It is argued that the preservation of truth by an inference relation is of little interest when premiss sets are contradictory. The notion of a level of coherence is introduced and the utility of modal logics in the semantic representation of sets of higher coherence levels is noted. It is shown that this representative role cannot be transferred to first order logic via frame theory since the modal formulae expressing coherence level restrictions are not first order definable. Finally, an inference (...) relation, calledyielding, is introduced which is intermediate between the coherence preservingforcing relation introduced elsewhere by the authors and the coherence destroying, inference relation of classical logic. (shrink)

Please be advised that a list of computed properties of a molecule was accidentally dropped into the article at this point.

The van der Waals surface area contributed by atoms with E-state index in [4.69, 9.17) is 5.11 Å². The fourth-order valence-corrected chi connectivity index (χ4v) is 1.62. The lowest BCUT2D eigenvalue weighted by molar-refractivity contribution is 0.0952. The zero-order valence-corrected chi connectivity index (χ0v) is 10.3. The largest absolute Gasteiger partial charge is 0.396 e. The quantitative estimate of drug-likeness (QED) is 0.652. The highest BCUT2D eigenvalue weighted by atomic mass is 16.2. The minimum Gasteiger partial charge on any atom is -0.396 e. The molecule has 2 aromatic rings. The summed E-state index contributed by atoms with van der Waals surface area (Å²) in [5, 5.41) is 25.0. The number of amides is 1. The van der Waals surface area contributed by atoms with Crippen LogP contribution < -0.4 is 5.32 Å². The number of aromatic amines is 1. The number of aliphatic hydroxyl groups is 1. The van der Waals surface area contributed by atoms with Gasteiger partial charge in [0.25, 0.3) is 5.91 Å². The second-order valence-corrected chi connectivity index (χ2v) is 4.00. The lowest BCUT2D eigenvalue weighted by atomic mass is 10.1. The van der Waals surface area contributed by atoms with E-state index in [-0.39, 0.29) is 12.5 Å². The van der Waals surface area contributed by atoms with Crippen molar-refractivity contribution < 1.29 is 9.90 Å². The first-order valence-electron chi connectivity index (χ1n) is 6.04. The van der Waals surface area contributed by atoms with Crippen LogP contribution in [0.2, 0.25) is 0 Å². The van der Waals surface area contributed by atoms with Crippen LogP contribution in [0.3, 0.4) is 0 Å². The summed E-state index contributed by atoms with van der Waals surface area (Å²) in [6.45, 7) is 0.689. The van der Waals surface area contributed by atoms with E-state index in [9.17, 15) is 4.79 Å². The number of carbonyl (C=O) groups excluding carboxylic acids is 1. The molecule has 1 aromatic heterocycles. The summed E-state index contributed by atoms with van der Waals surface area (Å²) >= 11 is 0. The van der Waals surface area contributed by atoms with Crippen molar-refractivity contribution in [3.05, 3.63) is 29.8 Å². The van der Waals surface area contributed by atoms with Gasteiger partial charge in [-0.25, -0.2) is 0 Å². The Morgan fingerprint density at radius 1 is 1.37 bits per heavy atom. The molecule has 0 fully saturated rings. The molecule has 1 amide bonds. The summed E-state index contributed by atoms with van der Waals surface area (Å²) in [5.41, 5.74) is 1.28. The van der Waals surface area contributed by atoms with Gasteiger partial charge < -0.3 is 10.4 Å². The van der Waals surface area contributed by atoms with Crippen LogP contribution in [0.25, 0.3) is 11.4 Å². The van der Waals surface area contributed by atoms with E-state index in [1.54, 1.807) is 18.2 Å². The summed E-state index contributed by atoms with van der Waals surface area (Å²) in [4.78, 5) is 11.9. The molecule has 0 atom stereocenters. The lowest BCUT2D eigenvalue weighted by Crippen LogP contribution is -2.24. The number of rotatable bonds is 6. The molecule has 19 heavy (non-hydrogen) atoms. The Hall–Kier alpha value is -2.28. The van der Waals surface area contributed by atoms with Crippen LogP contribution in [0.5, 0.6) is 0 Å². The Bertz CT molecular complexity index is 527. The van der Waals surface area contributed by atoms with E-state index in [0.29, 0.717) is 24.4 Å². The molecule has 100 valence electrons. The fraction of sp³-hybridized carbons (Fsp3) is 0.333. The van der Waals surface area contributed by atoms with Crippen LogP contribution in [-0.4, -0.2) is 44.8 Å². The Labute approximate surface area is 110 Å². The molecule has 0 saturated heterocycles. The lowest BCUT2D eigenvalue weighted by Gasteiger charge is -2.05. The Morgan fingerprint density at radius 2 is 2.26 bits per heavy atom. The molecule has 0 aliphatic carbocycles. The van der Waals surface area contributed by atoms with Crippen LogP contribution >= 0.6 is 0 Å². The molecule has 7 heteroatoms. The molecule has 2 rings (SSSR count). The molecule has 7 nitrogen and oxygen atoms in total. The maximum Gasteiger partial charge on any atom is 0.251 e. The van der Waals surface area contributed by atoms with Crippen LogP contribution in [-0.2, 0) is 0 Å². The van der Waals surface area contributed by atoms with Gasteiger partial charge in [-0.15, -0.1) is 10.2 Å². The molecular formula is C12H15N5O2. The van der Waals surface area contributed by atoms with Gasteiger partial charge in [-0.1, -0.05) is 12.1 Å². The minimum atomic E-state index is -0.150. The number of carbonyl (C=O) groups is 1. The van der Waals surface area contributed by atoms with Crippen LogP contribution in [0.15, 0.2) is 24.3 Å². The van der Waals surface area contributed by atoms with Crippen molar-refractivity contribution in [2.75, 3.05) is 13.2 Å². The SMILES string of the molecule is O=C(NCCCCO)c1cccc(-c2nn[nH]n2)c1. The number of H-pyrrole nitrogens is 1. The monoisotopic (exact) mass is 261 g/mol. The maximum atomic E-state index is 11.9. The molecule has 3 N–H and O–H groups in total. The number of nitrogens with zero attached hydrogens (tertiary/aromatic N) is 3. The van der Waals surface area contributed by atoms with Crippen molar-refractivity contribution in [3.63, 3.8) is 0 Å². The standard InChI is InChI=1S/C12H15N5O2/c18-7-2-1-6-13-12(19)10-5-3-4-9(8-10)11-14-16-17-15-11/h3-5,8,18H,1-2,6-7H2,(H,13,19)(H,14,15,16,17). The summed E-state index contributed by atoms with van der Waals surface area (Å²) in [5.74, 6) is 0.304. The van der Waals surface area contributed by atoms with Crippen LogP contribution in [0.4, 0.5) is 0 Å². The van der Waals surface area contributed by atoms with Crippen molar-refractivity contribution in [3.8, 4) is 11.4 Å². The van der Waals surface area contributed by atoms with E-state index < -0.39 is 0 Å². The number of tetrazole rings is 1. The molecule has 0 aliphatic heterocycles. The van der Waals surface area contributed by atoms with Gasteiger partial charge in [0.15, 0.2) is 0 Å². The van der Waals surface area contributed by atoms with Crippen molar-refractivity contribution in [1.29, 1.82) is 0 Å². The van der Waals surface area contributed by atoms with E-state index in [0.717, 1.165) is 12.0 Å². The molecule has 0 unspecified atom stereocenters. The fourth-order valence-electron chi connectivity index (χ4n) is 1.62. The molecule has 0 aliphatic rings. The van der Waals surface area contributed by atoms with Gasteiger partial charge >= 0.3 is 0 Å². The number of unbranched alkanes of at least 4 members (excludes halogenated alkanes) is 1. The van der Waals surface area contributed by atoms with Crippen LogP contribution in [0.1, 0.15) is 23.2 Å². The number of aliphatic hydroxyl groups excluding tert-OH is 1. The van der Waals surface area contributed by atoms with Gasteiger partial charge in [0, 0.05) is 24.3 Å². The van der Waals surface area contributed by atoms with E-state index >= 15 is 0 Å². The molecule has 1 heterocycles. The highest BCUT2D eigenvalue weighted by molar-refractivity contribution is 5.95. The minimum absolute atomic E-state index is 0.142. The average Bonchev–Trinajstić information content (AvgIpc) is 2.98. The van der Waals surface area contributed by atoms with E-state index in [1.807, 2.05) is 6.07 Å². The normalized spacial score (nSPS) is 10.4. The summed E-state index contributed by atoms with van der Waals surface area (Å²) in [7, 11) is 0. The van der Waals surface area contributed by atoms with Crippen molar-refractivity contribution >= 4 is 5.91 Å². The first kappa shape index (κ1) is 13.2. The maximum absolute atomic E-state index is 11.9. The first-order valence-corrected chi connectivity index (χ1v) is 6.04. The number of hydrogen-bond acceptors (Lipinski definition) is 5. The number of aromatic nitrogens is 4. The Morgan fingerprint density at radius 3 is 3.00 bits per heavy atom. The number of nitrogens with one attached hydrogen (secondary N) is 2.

An epistemic logic is built up on the basis of an analysis of two skeptical arguments. the method used is to first construct an inference relation appropriate to epistemic contexts and introduce "a knows that..." as an operator giving rise to sentences closed with respect to this new concept of inference. soundness and completeness proofs are provided using auxiliary three-valued valuations.